Dramatic Tension – don’t let them go (part II)
Keeping audiences hooked relies on meaningful dramatic questions, yet few stories generate tension on the most meaningful level.
Nothing prevents an audience’s boredom like the need to know what happens at the ending. Provided the protagonist has our empathy or interest, the stakes are significant and the outcomes are genuinely uncertain, a story’s external and internal conflicts have a good chance of pinning us to our seats until we see how things turn out (as examined in part I).
Yet, pull off impressively unpredictable but logical endings to your protagonist’s outer and inner struggles and you’ll still get some uppity readers and viewers saying: “Yeah, I didn’t care. I didn’t care that they caught the killer, discovered the cure, survived the monster, won their soulmate, saved or doomed the story world in such an unexpected way. Nor did I care that they overcame their trauma, conquered their flaw, defended their stance, found their courage, or transformed into better or worse versions of themselves (etc.).”
Dissatisfying endings can indicate a muddled meaning in the story as a whole. Beneath the levels of external and internal conflict – and the dramatic tensions they wield – a well-defined thematic conflict helps to clarify what the story has to say and can generate a more meaningful level of story-long tension.
Thematic conflict is like a battle of worldviews, usually relating to the story’s core theme, implied by the story’s main conflict. Its basis generally includes:
The Main Theme – frequently some human value (e.g. parenthood, loyalty, personal responsibility) or some slice of the human experience (e.g. grief, love, loss of innocence).
One Worldview – a philosophy representing the main theme’s positive aspects, personified by the protagonist.
Contrary Worldview – a philosophy representing the main theme’s negative aspects, personified by the antagonist.
The Stakes – the good and bad implications for the protagonist and the story world should either worldview persevere.
If the protagonist and antagonist’s worldviews are clearly implied by their actions and behaviour, if the stakes are well-defined and it is genuinely uncertain which philosophy will succeed, the story can generate an unspoken but deeply absorbing tension: will the values embodied by the protagonist prevail against the values embodied by the antagonist?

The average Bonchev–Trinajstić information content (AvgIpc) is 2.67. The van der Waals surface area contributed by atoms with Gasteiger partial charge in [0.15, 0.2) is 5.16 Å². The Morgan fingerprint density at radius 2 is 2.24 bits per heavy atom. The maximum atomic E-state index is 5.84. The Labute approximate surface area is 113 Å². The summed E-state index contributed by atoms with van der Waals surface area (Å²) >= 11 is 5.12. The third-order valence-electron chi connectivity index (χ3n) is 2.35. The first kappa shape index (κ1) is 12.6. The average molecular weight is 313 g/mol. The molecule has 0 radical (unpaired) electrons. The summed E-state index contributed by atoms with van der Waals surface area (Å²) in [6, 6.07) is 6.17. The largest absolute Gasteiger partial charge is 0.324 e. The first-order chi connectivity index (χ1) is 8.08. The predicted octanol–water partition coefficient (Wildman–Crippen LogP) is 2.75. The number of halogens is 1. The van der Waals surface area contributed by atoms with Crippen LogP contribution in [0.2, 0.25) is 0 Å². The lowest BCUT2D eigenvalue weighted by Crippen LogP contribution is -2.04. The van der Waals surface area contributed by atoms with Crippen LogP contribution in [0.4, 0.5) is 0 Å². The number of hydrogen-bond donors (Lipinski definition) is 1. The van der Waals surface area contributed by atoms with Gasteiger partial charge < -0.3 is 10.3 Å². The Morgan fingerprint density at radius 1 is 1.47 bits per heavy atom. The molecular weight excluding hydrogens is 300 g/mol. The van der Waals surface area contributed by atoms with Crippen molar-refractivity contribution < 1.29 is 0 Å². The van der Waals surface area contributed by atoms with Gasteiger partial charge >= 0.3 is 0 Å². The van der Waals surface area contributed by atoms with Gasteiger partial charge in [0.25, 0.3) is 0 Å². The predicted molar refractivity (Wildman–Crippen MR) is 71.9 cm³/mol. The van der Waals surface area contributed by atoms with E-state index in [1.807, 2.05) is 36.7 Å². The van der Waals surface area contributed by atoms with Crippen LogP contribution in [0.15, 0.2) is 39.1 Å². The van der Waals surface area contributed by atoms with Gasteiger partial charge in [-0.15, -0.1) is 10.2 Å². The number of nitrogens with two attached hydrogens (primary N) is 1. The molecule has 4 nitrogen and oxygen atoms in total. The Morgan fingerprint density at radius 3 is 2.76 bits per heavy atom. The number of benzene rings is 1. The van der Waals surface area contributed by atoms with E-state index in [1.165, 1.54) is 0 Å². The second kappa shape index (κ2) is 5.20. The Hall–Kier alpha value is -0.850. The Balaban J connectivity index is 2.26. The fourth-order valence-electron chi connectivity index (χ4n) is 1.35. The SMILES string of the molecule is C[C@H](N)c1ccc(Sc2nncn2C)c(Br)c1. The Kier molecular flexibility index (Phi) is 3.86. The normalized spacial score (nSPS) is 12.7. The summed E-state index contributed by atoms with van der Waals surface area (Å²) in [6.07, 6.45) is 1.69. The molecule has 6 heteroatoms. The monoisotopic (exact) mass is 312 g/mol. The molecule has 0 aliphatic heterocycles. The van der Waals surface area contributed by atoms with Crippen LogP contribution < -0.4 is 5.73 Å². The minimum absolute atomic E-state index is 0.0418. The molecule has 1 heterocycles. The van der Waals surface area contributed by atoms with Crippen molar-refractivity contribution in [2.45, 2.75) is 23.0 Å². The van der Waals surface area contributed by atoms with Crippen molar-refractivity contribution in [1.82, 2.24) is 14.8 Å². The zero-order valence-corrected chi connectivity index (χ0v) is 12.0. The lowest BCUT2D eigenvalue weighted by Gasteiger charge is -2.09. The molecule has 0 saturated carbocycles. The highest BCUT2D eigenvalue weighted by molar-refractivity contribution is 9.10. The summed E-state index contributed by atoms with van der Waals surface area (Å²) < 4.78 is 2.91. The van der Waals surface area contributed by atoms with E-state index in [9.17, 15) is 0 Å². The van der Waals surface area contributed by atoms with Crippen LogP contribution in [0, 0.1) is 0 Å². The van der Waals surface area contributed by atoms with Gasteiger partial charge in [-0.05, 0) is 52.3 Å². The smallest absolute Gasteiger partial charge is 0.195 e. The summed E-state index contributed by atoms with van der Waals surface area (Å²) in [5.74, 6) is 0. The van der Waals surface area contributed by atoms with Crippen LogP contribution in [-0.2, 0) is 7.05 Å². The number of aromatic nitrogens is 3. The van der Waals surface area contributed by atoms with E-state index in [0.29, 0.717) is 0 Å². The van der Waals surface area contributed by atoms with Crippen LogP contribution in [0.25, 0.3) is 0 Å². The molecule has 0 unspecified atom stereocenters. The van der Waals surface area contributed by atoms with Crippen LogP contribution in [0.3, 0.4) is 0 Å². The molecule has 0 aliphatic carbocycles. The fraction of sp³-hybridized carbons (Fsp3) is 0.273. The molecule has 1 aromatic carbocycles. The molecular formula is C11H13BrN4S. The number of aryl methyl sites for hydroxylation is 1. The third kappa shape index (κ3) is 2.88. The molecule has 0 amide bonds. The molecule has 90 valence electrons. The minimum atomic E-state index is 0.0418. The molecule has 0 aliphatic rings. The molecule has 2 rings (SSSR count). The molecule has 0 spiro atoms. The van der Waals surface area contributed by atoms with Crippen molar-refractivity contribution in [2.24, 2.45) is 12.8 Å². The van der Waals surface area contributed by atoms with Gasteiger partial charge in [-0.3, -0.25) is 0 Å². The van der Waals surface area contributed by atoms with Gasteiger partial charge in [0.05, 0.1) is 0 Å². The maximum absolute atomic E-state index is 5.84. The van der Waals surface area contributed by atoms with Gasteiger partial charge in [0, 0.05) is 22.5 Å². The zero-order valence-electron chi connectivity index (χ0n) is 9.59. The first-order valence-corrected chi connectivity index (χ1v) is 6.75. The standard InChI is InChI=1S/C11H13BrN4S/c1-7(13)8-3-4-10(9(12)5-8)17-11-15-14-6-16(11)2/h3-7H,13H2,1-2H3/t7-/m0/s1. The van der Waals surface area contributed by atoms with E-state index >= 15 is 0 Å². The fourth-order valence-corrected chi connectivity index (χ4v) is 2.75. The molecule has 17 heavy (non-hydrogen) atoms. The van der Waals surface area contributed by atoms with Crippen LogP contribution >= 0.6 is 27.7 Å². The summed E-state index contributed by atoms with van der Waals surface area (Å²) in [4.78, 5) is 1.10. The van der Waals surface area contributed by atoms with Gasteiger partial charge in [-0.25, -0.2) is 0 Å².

Audiences tend to root harder for a protagonist to positively resolve their main conflict if doing so means that a worthy value or life principle will persevere. They will also be that much more devastated if it doesn’t, as classically occurs in tragedies. This battle of worldviews is conveyed via a story’s main conflict, which is generally external (the protagonist against others) or internal (the protagonist against themselves).
Protagonist vs Others:
Firstly, nonhuman sources of antagonism, such as monsters, maladies and forces of nature, are inclined to be more formidable when representing facets of human nature or aspects of the human experience that we find primally fearful or cruel. For example, Backdraft portrays fire, the villain’s weapon, as a living manifestation of human loathing, an “animal” to be unleashed or constrained. “It’s a living thing. It breathes, it eats and it hates,” says arson sleuth Don Rimgale (Robert De Niro) to the protagonist. “The only way to beat it is to think like it... to love it a little.”
Ripley’s alien isn’t merely a petrifying monster either, but a negative reflection of humanity’s lifecycle. Inverting values of hope and optimism, the alien’s lifecycle is a cold bio-mechanical survival struggle (comprised of eggs, face-huggers, chest-bursters, phallic-headed Xenomorphs and an egg-laying Queen), a reproductive process dependent on the emotionless rape, impregnation and utilisation of others, namely human protagonists. Perhaps the scariest thing about the alien, at least in the series’ earlier narratives, is its reflection of some primal truths about ourselves.
For protagonists up against others like themselves, the main conflict can straightforwardly imply a battle of irreconcilable worldviews concerning the story’s core theme or subject. In trying to solve their story problem, the protagonist’s methods and choices under pressure might convey one worldview or a philosophy representing the main theme’s positive aspects.
A contrary worldview or a philosophy representing the main theme’s negative aspects might be conveyed by the antagonist’s actions. During their story-long confrontation, their successes and failures against each other are not purely the suspenseful machinations of dramatic conflict, but meaningful cases for and against the values they represent.
The credible vacillation between the likelihood of either worldview succeeding, provided the good and bad consequences (stakes) are clear, can excite our fear for one outcome and our hope for another.
To read the full article on Dramatic Tension (part II), click here:
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